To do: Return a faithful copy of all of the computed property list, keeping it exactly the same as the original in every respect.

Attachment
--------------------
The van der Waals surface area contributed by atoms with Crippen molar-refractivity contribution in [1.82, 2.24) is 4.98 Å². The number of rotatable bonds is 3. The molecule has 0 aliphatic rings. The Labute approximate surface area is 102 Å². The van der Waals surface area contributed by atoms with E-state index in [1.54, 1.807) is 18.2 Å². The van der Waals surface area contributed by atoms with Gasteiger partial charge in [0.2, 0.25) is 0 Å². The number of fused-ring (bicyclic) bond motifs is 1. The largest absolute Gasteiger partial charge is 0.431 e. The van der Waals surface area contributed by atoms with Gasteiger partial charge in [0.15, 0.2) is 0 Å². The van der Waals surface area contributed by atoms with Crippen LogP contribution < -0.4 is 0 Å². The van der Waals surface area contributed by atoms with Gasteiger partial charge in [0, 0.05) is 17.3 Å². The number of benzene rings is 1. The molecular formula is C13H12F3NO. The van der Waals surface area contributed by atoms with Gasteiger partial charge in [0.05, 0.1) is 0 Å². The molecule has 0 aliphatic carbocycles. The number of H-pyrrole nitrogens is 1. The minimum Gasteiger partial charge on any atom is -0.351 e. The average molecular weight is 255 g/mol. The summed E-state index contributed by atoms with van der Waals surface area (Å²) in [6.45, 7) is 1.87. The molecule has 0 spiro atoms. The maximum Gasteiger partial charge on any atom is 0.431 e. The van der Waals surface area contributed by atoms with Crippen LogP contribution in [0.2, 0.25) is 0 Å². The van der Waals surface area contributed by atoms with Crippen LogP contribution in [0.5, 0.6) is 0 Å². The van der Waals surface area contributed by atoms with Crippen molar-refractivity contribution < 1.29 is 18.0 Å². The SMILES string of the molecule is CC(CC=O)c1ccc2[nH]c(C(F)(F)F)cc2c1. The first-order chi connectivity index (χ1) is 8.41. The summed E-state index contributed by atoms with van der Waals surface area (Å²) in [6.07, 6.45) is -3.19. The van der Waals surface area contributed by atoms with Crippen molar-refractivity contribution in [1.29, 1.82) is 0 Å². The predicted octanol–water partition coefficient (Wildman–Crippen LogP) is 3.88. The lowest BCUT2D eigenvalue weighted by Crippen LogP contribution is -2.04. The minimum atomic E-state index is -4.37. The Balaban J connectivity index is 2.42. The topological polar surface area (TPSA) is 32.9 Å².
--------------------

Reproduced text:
The van der Waals surface area contributed by atoms with Crippen molar-refractivity contribution in [1.82, 2.24) is 4.98 Å². The number of rotatable bonds is 3. The molecule has 0 aliphatic rings. The Labute approximate surface area is 102 Å². The van der Waals surface area contributed by atoms with E-state index in [1.54, 1.807) is 18.2 Å². The van der Waals surface area contributed by atoms with Gasteiger partial charge in [0.2, 0.25) is 0 Å². The number of fused-ring (bicyclic) bond motifs is 1. The largest absolute Gasteiger partial charge is 0.431 e. The van der Waals surface area contributed by atoms with Gasteiger partial charge in [0.15, 0.2) is 0 Å². The van der Waals surface area contributed by atoms with Crippen LogP contribution < -0.4 is 0 Å². The van der Waals surface area contributed by atoms with Gasteiger partial charge in [0, 0.05) is 17.3 Å². The number of benzene rings is 1. The molecular formula is C13H12F3NO. The van der Waals surface area contributed by atoms with Gasteiger partial charge in [0.05, 0.1) is 0 Å². The molecule has 0 aliphatic carbocycles. The number of H-pyrrole nitrogens is 1. The minimum Gasteiger partial charge on any atom is -0.351 e. The average molecular weight is 255 g/mol. The summed E-state index contributed by atoms with van der Waals surface area (Å²) in [6.45, 7) is 1.87. The molecule has 0 spiro atoms. The maximum Gasteiger partial charge on any atom is 0.431 e. The van der Waals surface area contributed by atoms with Crippen LogP contribution in [0.2, 0.25) is 0 Å². The van der Waals surface area contributed by atoms with Crippen LogP contribution in [0.5, 0.6) is 0 Å². The van der Waals surface area contributed by atoms with Crippen molar-refractivity contribution < 1.29 is 18.0 Å². The SMILES string of the molecule is CC(CC=O)c1ccc2[nH]c(C(F)(F)F)cc2c1. The first-order chi connectivity index (χ1) is 8.41. The summed E-state index contributed by atoms with van der Waals surface area (Å²) in [6.07, 6.45) is -3.19. The van der Waals surface area contributed by atoms with Crippen molar-refractivity contribution in [1.29, 1.82) is 0 Å². The predicted octanol–water partition coefficient (Wildman–Crippen LogP) is 3.88. The lowest BCUT2D eigenvalue weighted by Crippen LogP contribution is -2.04. The minimum atomic E-state index is -4.37. The Balaban J connectivity index is 2.42. The topological polar surface area (TPSA) is 32.9 Å².